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  • Reasons for Optimism

    Posted 5/1/2015 by hhill

    Finishing the week, especially on this Friday which is the first of May after a very difficult winter, with optimism seems a good plan. In addition to the treatment and research related pieces of good news, I can add a number of others from my thirty plus years in the business.

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  • Benefits of Exercise during Treatment

    Posted 4/30/2015 by hhill

      Warning: you may not like these articles. It is pretty tough to force yourself to stick with an exercise routine anytime, and it is much harder during chemotherapy. During my first breast cancer treatment in 1993, I was a daily runner. I clearly remember running more and more slowly and then stopping when my radiated breast became too uncomfortable. As it healed, I hit the road again, but still at a slower than usual pace. In 2005, while going through chemotherapy for the second breast cancer, I went to the gym every morning before work. It would be over-stating the truth to say that I engaged in a real work out every morning, but I got myself there and enjoyed what was then (sadly no longer true) a very friendly, social, and supportive scene. Each time, I continued with the exercise because it helped me hold on to "normal" and because it made me feel a little bit better.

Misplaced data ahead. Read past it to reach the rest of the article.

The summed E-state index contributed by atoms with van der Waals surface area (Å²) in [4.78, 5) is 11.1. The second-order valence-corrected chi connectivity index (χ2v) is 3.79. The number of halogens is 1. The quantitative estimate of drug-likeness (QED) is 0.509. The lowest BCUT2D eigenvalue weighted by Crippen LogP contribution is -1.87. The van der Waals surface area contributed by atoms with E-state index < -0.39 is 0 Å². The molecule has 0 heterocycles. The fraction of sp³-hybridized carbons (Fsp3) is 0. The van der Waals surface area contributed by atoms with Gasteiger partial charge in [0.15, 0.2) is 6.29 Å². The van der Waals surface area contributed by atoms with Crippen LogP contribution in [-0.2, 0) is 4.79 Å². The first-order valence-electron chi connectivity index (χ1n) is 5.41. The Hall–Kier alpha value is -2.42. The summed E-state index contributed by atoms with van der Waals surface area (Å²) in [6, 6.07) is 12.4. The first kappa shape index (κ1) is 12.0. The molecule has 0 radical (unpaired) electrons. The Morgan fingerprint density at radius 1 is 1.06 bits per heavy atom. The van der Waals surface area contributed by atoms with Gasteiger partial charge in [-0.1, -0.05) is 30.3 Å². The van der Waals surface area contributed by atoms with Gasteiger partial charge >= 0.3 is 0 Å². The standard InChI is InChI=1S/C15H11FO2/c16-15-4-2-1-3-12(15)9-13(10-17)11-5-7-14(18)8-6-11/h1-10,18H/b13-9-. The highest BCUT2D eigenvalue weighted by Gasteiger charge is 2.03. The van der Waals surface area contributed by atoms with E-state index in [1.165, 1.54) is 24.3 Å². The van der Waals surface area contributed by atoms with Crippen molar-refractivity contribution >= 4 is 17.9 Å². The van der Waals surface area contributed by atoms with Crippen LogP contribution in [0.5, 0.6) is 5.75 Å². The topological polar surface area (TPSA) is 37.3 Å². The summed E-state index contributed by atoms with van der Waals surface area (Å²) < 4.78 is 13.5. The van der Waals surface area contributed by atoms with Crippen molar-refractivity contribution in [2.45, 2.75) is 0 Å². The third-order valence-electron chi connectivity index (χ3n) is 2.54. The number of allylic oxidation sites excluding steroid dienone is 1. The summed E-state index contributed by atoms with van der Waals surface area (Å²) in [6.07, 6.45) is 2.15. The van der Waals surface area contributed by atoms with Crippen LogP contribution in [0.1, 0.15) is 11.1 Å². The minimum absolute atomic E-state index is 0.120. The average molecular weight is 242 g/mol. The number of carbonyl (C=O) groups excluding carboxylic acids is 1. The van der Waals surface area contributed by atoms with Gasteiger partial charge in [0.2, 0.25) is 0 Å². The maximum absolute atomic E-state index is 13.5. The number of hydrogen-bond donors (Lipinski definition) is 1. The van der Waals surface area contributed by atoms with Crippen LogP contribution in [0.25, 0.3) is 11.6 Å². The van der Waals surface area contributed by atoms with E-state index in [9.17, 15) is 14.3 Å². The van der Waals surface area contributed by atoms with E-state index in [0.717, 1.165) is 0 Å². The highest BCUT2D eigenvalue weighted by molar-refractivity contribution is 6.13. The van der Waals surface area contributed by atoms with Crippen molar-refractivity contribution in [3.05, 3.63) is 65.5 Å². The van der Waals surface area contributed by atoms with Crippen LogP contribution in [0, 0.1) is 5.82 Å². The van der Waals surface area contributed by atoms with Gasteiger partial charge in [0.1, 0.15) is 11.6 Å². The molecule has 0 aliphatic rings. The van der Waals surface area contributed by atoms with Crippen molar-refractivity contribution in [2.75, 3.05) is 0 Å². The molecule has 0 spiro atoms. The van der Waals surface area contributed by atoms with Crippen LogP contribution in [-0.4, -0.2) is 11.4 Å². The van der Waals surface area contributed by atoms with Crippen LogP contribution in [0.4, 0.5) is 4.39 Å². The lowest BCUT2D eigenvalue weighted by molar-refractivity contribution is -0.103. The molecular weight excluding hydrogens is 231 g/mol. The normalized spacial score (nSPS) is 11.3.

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  • Living with Advanced Cancer

    Posted 4/29/2015 by hhill

      The longer that I do this work, the more aware I become of the exquisite challenges of living (well) with advanced cancer. There can be no certainty and not enough reassurance. There can also be moments of great peacefulness and happiness.

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  • Aspirin Controversies

    Posted 4/28/2015 by hhill

      I have written before about the potential benefit of aspirin in reducing the recurrence rate for breast cancer (and, presumably, other cancers, too). Any such recommendations also come with the "Talk with your doctor"  caveat as everyone is different and aspirin can have some downsides. However, this is a unique moment with the publication of two opposing views. One, not directed specifically at cancer patients, suggests that too many Americans take a daily aspirin in spite of the potential risks being greater than the potential individual benefit. The other reinforces the possible positive impact of a daily aspirin on breast cancer recurrence.

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  • Update on Personalized Medicine

    Posted 4/27/2015 by hhill

      Personalized medicine is a phrase that is increasingly used to refer to ongoing attempts to better understand an individual's particular tumor and situation. As we know more about cancer, we understand that there are many kinds of lung or colon or breast cancer, and that the best treatment is likely related to the molecular and genetic make up of the tumor, not just the site of origin.

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Beth Israel Deaconess Medical Center
330 Brookline Avenue
Boston, MA 02215
617-667-1900


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